Chester, Júan, Alma, and Júan Carlos—my new family as of Saturday, June 14. And quite a family they were. I learned so much about what everyday life in Nogales, Sonora, Mexico, entails. This amazing family opened their arms and hearts to Rachel and me in every way possible, and they definitely embodied the phrase, “mi casa su casa.” And even though I am not nearly fluent in Spanish, the conversations we were able to have and the things we were able to learn from each other were incredible. Not only were they able to share some of their story with me, but I was able to also share mine with them. In this way, over the course of one week, we were able to actually build a relationship—something that can sometimes take years to develop.
Not only was I able to learn through conversation, I also learned quite a lot simply through experience. For instance, in the colonia, or colony, in which we were staying, running water is very rare. Therefore, many things are done differently, less frequently, or simply not at all. The climate in Nogales is also something that affects daily life. The extensive heat takes a great toll on the body, and, as air conditioning is also rare, less activity during the hottest hours of the day is a necessity. Living there, compared to life in the United States, almost feels like an entirely different world. A world, however, that thanks to a wonderful family, I also felt so welcome in.
Spending over three hours each day for a week sounds taxing in itself. Add in the great heat of Mexico and the fact that it was the first week of summer, and the energy level of the kids increases, while that of the “adults” decreases. I place adults in quotes, because that’s what we were to the kids—as Lucy put it, “fun adults.” But it sounds so funny for me to think about it in that way. After all, I don’t feel like an adult. In fact, sometimes I feel like those kids have a lot better grasp on reality than I do. Seeing the situations they live in and where they come from isn’t easy. The harsh reality that is every day life in Mexico makes any United Statesan (yes, we coined a new word…after all, we’re all American) look rich. And the thing is, the young kids have no idea; they’re happy with what they do have. The older kids are starting to get a sense of what living on the Mexican side of the border means. As I’m sure someone else will mention, some of the kids know that we’re from “the other side.”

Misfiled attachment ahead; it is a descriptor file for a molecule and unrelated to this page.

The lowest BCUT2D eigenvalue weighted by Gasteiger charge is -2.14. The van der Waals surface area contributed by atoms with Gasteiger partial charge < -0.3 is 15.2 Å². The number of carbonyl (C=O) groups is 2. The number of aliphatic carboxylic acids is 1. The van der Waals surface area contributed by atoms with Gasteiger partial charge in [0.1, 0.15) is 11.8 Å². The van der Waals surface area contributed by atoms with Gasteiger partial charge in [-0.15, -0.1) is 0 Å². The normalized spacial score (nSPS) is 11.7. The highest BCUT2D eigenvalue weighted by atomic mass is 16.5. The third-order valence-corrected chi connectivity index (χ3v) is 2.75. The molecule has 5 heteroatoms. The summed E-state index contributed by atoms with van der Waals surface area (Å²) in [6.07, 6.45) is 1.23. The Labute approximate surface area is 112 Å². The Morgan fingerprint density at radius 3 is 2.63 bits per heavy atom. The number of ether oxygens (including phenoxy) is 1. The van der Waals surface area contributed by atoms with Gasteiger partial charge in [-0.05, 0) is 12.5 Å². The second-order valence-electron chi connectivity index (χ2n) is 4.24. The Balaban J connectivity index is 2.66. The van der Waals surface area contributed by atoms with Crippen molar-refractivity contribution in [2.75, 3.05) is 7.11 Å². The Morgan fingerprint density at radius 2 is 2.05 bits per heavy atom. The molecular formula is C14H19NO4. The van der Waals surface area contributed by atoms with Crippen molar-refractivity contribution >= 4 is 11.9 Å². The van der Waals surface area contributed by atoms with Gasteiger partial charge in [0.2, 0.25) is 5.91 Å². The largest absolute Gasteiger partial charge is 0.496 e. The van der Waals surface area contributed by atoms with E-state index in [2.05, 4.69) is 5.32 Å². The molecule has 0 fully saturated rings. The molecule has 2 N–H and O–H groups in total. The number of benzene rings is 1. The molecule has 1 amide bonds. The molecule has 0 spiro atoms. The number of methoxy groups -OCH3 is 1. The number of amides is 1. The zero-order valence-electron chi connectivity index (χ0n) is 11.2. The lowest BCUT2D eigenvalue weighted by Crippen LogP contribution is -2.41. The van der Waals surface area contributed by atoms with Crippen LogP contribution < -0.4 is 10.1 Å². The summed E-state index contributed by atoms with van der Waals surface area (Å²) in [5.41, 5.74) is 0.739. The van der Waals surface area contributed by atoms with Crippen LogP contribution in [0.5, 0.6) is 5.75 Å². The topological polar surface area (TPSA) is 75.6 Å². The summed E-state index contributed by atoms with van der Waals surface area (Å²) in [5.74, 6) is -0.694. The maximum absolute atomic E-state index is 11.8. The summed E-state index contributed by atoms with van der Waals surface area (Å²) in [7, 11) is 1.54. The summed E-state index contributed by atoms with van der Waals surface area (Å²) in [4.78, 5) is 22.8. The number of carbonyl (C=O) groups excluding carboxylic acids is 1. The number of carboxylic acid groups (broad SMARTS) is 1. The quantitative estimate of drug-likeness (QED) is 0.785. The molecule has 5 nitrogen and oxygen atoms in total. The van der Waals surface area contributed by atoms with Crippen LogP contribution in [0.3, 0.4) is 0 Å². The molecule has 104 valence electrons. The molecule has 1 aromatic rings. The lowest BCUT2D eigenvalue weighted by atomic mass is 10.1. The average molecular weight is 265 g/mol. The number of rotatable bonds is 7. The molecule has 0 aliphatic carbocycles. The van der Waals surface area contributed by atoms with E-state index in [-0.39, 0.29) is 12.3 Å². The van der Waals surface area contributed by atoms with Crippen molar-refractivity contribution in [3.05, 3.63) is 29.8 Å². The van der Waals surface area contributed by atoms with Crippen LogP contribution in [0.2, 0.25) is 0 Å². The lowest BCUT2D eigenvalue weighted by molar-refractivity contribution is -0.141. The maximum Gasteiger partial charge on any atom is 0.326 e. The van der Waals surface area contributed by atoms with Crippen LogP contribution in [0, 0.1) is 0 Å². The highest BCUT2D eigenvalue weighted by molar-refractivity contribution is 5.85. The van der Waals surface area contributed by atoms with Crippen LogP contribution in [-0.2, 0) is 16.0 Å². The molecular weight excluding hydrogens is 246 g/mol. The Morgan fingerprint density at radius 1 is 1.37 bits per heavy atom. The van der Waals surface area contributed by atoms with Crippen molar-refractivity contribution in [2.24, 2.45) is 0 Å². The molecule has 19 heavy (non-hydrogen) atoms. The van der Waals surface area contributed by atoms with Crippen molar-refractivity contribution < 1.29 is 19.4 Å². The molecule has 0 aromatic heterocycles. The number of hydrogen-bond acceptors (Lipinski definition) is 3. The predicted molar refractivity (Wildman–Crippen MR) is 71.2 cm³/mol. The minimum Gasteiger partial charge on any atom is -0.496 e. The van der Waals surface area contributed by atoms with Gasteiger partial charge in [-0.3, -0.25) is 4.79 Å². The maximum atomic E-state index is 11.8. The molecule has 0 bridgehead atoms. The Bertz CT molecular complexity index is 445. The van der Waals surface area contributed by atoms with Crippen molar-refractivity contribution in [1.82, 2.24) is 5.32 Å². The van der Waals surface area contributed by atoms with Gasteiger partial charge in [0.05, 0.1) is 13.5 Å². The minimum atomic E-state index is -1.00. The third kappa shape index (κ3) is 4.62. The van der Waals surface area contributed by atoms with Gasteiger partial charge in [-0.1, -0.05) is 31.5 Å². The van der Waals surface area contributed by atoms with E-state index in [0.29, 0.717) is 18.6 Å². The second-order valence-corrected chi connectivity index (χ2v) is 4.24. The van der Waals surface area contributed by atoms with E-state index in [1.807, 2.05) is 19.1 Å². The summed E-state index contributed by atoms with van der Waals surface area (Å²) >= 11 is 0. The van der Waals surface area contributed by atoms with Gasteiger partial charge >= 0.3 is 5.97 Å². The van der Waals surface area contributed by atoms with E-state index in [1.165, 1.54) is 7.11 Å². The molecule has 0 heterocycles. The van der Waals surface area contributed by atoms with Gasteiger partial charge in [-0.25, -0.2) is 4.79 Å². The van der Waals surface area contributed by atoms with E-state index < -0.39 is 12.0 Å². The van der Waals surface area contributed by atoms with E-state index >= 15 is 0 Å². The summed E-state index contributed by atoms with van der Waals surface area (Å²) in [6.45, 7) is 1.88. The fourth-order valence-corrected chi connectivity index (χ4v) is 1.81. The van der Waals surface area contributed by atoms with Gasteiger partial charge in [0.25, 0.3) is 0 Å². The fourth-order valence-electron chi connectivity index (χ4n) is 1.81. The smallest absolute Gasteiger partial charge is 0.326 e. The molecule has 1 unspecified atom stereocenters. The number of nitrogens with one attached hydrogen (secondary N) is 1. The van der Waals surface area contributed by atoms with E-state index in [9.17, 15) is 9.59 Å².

But what does that mean? It means that we can come back. And I’ll be the first to admit that I missed my phone and computer during the ten-day stay in Mexico; I was happy to see all of my material things when we returned on Saturday. It means that after the week-long camp of singing, sports, and arts and crafts was over, we had to say goodbye. It breaks my heart to think just how many times those kids have had to say goodbye. Spend a week with a kid, and there’s so much potential for you both to fall in love. And then what? We come back. They stay there. They know this, and we know this. It doesn’t make it any easier. What if we could just bring them back with us? Ensure that they have the childhood we had. Would that make it easier? We’d like to think so. And for us, maybe it would. But for them, this is home. This is family. This is reality. And as they begin to see the stark difference on each side of the wall, who knows what will happen. This is the hardest part. Did we spend a week with future scholars, future workers, or future migrants? In the words of one Mexican camp leader, Jeanette, this week we planted a seed. And now that seed has hope. We can work and hope now for their future. After all, as the title of a poem / sermon by Oscar Romero states, we are “Prophets of a Future Not Our Own.”